By Jeff Faull
Stephen M.R. Covey calls it “the one thing that changes everything.” When you have it, you can move forward quickly, confidently, and positively. When you don’t have it, your enterprise, organization, or endeavor is hindered and even paralyzed. According to Covey, trust is what changes everything. In fact his New York Times best seller on the subject is titled The Speed of Trust.
Covey contends the commodity most overlooked and underrated in organizational health and efficiency is the trust factor. No, he isn’t longing for a return to the days of deals sealed with a simple handshake or verbal agreement, but he does maintain that where genuine trust exists, progress occurs and the speed of our accomplishments and productivity is accelerated. In fact, Covey introduces one chapter with this striking statement, “Nothing is as fast as the speed of trust.”
He says repeatedly, “The ability to establish, grow, extend, and restore trust is the key leadership competency of the new global economy.” He underscores his premise by quoting several prominent voices in regard to the incredible power of trust. Among them:
• Anne Mulcahy, former chairman and CEO of Xerox: “Leadership may have to come in a different package. It’s got to be credible. . . . Overall, its about credibility, walking the talk.”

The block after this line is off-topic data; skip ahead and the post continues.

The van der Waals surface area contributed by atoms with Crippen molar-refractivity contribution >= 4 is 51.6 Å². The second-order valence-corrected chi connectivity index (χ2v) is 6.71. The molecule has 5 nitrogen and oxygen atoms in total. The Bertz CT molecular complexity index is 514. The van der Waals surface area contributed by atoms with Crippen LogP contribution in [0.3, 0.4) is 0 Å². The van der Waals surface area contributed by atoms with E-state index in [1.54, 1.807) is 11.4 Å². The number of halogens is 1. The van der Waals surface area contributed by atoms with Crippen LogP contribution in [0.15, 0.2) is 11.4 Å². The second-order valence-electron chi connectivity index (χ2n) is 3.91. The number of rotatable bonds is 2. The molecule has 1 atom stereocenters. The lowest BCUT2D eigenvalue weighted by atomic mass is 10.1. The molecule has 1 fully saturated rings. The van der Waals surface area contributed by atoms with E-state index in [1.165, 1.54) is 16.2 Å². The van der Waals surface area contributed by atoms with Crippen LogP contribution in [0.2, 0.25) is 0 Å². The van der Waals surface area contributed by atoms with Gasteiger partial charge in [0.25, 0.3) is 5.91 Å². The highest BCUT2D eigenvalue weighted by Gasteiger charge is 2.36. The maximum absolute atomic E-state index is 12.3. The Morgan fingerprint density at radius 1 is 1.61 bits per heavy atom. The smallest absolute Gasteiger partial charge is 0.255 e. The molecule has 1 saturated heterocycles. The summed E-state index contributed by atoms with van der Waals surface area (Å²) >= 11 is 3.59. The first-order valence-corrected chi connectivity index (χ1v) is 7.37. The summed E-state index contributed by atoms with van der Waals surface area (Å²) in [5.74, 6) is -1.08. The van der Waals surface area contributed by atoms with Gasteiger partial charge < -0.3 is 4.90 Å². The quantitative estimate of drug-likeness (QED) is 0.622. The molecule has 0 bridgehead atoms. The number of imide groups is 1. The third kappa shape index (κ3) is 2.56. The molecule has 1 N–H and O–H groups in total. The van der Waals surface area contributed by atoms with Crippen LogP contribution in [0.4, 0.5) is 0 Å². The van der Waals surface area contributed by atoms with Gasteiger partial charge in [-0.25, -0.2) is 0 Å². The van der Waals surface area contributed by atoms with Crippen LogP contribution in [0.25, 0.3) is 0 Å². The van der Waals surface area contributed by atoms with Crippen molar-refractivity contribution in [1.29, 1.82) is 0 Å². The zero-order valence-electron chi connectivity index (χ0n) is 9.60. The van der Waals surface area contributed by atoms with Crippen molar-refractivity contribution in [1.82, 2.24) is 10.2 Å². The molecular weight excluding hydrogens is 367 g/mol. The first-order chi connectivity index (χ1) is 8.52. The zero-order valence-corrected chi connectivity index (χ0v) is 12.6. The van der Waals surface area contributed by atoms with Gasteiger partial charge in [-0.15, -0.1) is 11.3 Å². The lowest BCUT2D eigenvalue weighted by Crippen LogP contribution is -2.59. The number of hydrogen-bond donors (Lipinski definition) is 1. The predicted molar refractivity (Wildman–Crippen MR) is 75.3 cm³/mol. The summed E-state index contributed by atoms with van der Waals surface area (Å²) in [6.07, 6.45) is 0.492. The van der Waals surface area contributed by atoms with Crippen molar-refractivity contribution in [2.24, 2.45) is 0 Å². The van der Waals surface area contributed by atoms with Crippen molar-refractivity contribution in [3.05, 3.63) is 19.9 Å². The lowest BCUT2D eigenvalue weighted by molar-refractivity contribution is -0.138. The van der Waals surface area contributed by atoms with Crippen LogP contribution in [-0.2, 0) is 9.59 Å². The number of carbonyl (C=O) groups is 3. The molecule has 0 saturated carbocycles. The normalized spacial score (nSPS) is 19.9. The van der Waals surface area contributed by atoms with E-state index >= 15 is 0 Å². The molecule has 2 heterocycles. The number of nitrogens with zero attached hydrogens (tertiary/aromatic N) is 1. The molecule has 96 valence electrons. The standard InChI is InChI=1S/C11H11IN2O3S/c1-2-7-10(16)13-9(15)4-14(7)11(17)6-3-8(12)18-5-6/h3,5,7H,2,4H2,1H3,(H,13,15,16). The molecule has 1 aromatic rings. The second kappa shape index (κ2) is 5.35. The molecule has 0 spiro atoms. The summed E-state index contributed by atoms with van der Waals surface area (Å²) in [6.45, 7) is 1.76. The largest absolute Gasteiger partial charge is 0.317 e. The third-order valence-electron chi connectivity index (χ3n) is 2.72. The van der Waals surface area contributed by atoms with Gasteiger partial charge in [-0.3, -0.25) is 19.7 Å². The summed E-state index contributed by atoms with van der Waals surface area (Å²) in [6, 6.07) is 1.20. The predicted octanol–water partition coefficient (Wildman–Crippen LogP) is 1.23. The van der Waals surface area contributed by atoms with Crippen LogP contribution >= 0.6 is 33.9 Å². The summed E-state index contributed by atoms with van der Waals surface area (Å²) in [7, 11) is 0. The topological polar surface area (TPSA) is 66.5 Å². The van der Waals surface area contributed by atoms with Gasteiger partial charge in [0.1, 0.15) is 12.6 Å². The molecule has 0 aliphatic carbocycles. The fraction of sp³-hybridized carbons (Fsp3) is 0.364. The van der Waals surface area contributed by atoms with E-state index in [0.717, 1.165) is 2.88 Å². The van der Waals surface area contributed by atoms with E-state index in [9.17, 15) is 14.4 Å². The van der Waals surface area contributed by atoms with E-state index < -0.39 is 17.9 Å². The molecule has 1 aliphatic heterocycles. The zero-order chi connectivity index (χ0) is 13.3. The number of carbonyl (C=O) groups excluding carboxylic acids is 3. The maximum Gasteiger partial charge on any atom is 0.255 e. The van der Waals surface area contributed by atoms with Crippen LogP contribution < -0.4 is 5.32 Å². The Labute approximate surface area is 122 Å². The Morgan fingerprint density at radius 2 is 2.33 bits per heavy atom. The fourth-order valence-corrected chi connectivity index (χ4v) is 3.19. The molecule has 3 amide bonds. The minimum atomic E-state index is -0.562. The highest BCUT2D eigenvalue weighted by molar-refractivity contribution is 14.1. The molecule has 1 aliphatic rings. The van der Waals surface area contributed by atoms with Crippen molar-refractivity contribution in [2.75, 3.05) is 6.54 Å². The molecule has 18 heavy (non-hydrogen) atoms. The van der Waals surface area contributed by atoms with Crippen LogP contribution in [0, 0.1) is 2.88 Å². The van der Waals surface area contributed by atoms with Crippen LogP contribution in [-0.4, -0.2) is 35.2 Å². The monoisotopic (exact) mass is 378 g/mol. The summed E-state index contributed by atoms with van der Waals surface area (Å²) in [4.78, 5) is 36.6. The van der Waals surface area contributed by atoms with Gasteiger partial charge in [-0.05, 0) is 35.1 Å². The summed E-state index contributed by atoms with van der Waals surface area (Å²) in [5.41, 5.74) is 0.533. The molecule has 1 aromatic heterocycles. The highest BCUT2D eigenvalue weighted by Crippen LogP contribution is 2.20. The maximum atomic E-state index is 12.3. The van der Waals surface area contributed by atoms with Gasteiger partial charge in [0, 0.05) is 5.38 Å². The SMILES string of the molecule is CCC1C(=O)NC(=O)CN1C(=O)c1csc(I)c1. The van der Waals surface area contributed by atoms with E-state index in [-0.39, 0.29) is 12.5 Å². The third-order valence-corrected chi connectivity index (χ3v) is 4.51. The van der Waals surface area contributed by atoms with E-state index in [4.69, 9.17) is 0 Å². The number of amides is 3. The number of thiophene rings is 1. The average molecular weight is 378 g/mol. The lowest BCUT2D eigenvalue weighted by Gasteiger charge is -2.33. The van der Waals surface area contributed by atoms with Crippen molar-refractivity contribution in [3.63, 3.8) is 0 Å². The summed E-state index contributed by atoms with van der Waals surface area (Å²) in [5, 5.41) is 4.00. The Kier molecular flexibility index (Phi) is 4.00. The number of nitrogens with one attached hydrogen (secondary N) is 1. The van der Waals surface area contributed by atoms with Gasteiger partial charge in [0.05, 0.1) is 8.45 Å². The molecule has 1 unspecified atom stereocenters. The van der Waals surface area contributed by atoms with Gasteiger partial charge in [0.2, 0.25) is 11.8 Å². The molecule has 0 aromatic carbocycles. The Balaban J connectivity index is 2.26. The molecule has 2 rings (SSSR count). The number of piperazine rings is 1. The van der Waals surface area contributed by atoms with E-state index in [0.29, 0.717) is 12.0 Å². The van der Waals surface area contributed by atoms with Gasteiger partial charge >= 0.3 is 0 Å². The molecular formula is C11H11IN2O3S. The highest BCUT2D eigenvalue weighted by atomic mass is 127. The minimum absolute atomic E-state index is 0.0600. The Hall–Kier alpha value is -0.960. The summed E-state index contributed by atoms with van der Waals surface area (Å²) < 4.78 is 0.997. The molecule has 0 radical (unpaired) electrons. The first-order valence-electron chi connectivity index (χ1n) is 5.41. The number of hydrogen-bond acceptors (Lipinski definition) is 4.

• Tom Peters, author of books on business management: “Technique and technology are important, but adding trust is the issue of the decade.”
• Jim Burke, former chairman and CEO of Johnson & Johnson (now deceased): “You can’t have success without trust. The word trust embodies almost everything you can strive for that will help you succeed.”
• John Whitney, formerly on faculty with Columbia Business School (now deceased): “Mistrust doubles the cost of doing business.”
• Ralph Waldo Emerson, 19th century essayist and poet: “Our distrust is very expensive.”
After powerfully demonstrating the value and necessity of trust, Covey spends the remainder of the book fleshing out practices and behaviors that create, build, and maintain trust. He calls them “the 13 behaviors”:
1. Talk straight. This is a call to avoid spin and doublespeak, to kindly tell the truth and paint an accurate picture of reality when you speak.
2. Demonstrate respect. Display kindness and respect toward everyone you deal with, even when there is no apparent reward for doing so.
3. Create transparency. Be authentic and honest with a “nothing to hide approach” that removes suspicion and mistrust.